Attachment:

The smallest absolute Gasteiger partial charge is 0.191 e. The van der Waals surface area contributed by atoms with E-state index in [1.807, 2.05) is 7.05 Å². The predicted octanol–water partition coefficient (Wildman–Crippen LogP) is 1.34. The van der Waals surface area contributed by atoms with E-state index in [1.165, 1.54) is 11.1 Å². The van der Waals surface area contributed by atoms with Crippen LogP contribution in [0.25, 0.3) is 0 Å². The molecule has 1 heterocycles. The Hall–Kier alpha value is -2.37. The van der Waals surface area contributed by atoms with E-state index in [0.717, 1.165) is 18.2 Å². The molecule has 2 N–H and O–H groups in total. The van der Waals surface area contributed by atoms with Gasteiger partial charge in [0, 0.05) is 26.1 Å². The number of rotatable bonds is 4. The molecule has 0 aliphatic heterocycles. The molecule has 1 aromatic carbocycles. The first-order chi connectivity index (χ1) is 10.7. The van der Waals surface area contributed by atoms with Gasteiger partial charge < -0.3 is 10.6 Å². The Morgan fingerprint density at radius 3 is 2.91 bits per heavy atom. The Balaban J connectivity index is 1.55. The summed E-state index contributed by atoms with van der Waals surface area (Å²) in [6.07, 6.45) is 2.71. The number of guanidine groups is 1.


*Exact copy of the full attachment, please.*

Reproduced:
The smallest absolute Gasteiger partial charge is 0.191 e. The van der Waals surface area contributed by atoms with E-state index in [1.807, 2.05) is 7.05 Å². The predicted octanol–water partition coefficient (Wildman–Crippen LogP) is 1.34. The van der Waals surface area contributed by atoms with E-state index in [1.165, 1.54) is 11.1 Å². The van der Waals surface area contributed by atoms with Crippen LogP contribution in [0.25, 0.3) is 0 Å². The molecule has 1 heterocycles. The Hall–Kier alpha value is -2.37. The van der Waals surface area contributed by atoms with E-state index in [0.717, 1.165) is 18.2 Å². The molecule has 2 N–H and O–H groups in total. The van der Waals surface area contributed by atoms with Gasteiger partial charge in [0, 0.05) is 26.1 Å². The number of rotatable bonds is 4. The molecule has 0 aliphatic heterocycles. The molecule has 1 aromatic carbocycles. The first-order chi connectivity index (χ1) is 10.7. The van der Waals surface area contributed by atoms with Gasteiger partial charge < -0.3 is 10.6 Å². The Morgan fingerprint density at radius 3 is 2.91 bits per heavy atom. The Balaban J connectivity index is 1.55. The summed E-state index contributed by atoms with van der Waals surface area (Å²) in [6.07, 6.45) is 2.71. The number of guanidine groups is 1.